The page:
Heckadon v. CFS Enters., Inc., WD74288

CourtCourt of Appeal of Missouri (US)
Writing for the CourtJoseph M. Ellis.
Docket NumberWD74288
Decision Date19 March 2013




Opinion filed: March 19, 2013

The Honorable Anthony Rex Gabbert, Judge

Before Division One: Thomas H. Newton, Presiding Judge,
Joseph M. Ellis, Judge and Gary D. Witt, Judge

Appellants CFS Enterprises, Inc. ("CFS") and Chad Franklin ("Franklin") appeal from a judgment entered by the Circuit Court of Clay County in favor of Respondents David and Diana Lynn Heckadon on Respondents' claims that Appellants violated the Missouri Merchandising Practices Act ("MMPA") by misrepresenting or omitting material facts about a vehicle Respondents purchased from Appellants. For the following reasons, the judgment is affirmed in part and reversed and remanded in part.

The evidence viewed in the light most favorable to the verdict reflects the following. Respondents wanted to purchase a more reliable vehicle with low monthly

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payments because they were living on a fixed income. In September of 2007, Respondents saw a television advertisement for CFS promising car payments as low as $43 a month. Respondents scheduled an appointment with CFS and drove to the dealership to discuss the advertisement.

Once there, CFS employees told Respondents that the deal described in the advertisement was real and that they could get low monthly payments of $43 by participating in CFS's promotional program. The promotional program, which would last up to four years, allowed Respondents to purchase a Suzuki vehicle, drive it for a certain period of time, return the vehicle to CFS, and select a new Suzuki vehicle. CFS employees told Respondents that their payments would remain $43 per month for the four-year promotional period. CFS employees further explained that they were offering the promotional program in order to ensure Appellants had low-mileage vehicles to sell on their used car lot.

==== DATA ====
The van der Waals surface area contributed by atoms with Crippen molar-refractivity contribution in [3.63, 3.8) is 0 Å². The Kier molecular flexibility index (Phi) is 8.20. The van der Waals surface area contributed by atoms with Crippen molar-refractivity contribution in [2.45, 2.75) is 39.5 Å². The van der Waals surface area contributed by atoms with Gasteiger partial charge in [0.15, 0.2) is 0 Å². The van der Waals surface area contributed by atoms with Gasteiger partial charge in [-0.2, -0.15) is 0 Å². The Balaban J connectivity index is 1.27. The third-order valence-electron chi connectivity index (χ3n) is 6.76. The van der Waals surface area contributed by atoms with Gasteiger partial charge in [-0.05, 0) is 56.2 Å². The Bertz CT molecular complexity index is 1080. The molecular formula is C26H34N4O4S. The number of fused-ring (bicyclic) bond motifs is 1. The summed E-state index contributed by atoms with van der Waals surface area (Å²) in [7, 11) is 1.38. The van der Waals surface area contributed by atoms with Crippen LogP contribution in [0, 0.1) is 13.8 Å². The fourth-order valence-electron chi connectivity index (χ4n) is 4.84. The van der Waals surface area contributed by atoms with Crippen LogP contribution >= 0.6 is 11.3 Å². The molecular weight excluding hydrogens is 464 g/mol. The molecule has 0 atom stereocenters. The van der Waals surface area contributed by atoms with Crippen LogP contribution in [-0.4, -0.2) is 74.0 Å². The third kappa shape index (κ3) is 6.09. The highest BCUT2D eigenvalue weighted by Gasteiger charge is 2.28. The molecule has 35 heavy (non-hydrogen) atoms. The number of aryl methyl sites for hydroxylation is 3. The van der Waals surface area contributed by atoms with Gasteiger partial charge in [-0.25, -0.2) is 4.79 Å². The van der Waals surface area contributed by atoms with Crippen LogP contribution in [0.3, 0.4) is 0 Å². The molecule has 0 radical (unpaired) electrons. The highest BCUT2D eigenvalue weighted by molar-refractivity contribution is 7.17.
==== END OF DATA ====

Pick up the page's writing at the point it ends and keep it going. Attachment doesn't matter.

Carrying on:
Respondents decided to participate in the program and selected a vehicle ("the 2007 vehicle"). After filling out a credit application, Respondents spoke with CFS's finance manager. The manager gave Respondents paperwork to sign, including a loan application. The manager told Respondents not to worry about the terms of the loan application because it was merely a formality. Respondents were subsequently approved for a loan. Respondents later received a check in the mail from CFS to cover